Our Director of Programmes, Laura Bruce, discusses our latest report Measuring Disadvantage.

How to ensure that initiatives reach the right students and work is targeted effectively is a regular topic of conversation across all areas of our work at the Sutton Trust. It sits at the core of our internal discussions on how to select students for our programmes, with our university partners on contextual admissions and with our employer partners when discussing early talent recruitment. 

It is not a simple question, how do you judge the disadvantage of one person compared to their peers, and the subsequent impact that disadvantage may have had on their education, support networks and decision making?  

As today’s report, based on research by Professor John Jerrim, highlights, in the absence of access to data on household income over time, proxies such as postcode markers are predominantly used to answer that question; to make the best estimate as to how someone’s educational outcomes may have been impacted by their circumstances. As has been well discussed across the sector, proxies inevitably lead to discrepancies, biases, false positives and false negatives, and so we very much welcome today’s practical guide on the advantages and limitations of different measures to inform our practice. 

As practitioners at the Trust, we have aimed to strike a balance of ensuring that, as far as possible with the data we have available, we do not miss students that one individual marker may exclude, whilst also attempting to limit the number of false positives – students who are captured by individual markers but who are perhaps not as disadvantaged as their peers. To achieve this, we have used a basket of measures including free school meals, postcode markers, school demographic and first generation and weighted each of these criteria equally to give applicants an eligibility score. This decision was based upon not previously having the empirical evidence and confidence to weight one form of disadvantage more highly than another. Our own internal monitoring showed that the more criteria that a student met was a good predictor of their reported household income, with the average Sutton Trust student meeting 3.6 out of 5 criteria.  

Having this report and evidence today will help to strengthen our targeting going forward. Highlighting free school meal eligibility and ACORN as the two most reliable markers when mapped to household income will enable us to weight these markers more highly in our programmes’ selection criteria to ensure we identify the most disadvantaged students, continue to take a holistic approach and limit the false positives within our data set.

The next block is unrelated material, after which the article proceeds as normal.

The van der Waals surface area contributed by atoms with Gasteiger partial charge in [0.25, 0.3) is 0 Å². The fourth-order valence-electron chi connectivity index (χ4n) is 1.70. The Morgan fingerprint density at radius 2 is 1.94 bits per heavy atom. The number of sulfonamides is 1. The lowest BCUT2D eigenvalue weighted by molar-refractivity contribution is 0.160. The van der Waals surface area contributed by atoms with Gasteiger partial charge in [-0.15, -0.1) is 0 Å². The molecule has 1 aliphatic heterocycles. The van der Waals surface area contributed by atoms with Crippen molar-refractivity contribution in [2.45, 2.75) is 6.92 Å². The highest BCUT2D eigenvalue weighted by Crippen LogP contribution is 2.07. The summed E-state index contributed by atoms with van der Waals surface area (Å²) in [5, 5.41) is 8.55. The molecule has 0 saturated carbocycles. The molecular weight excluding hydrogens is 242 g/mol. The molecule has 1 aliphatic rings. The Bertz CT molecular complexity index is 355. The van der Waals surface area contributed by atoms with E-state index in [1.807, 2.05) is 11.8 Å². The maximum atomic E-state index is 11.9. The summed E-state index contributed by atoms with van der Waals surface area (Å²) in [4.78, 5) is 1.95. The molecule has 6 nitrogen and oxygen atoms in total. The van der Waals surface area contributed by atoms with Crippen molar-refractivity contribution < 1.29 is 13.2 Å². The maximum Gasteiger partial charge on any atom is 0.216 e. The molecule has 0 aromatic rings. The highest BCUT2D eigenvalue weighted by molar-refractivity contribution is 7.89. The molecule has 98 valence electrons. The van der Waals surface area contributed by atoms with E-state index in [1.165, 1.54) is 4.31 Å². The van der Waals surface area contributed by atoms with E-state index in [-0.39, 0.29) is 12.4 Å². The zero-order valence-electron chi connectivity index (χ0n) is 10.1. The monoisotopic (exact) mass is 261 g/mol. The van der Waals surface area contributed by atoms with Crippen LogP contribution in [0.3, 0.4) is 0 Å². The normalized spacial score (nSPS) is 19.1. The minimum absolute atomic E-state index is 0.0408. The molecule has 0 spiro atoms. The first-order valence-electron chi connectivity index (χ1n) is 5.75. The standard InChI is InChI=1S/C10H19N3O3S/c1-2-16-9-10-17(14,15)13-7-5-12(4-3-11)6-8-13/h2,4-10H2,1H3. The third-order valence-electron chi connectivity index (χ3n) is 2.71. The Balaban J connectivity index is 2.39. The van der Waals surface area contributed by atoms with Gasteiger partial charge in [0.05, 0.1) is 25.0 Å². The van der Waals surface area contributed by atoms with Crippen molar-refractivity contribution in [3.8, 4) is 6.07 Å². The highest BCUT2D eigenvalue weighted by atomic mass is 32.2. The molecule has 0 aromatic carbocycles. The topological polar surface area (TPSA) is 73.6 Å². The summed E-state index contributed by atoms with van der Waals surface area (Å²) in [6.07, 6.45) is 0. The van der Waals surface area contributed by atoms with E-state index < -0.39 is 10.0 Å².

For universities, who are making higher stakes decisions in identifying students for lower grade offers through contextual admissions, it is even more important that the most reliable markers are used so that the most disadvantaged students can access support and universities can work towards levelling the playing field.  

Our concern for the sector continues to be that free school meals data is not currently shared with universities to support their decision making. If FSM data is not available, the research shows priority should next be given to ACORN. However, ACORN is a commercial data set, that can be invested in, but is not readily available for comparable use across the sector. The methodology behind it is also not openly published. IMD is another good option for an area level marker where ACORN cannot be used, and has the benefit of being publicly available, but does also itself have limitations. No measures are perfect; our advice to universities is to make use of the most robust measures available to them.     

Universities are currently assessed on their intake by the POLAR postcode marker, which looks at higher education participation by area. This is understandable as it provides a consistent way of measuring progress through a readily available data source. POLAR however is not designed as a marker of socio-economic disadvantage and the research found that it had little correlation to household income. The research also identified biases in the data sets, most notably in the POLAR postcode marker, which is particularly concerning. These biases skew against students who live in cities and most notably against black students, renters and students of young mothers – all of whom are young people we want to be targeting to ensure equality of opportunity.  

Given these limitations, we are advising universities not to use POLAR in contextual admissions for individual students. The Sutton Trust are also calling for universities to be granted access to free school meals data and suggesting that the Office for Students consider the inclusion of these markers, and review the role of POLAR, in the next round of Access and Participation Plans. 

Of course, today’s report has looked at how well markers assess socio-economic disadvantage and focuses on levelling the playing field based on economic disadvantage. Whilst there are intersections across underrepresented groups, it is also important to recognise other forms of under-representation in higher education and the employment market in their own right, for example race, disability and mature learners. These issues of underrepresentation need further consideration and focus to ensure equality of access across the broadest spectrum of society. 

With this in mind, we will continue to look holistically at our work and individuals that we support through our programmes, now with a more refined approach to the data sets we are using. 

 

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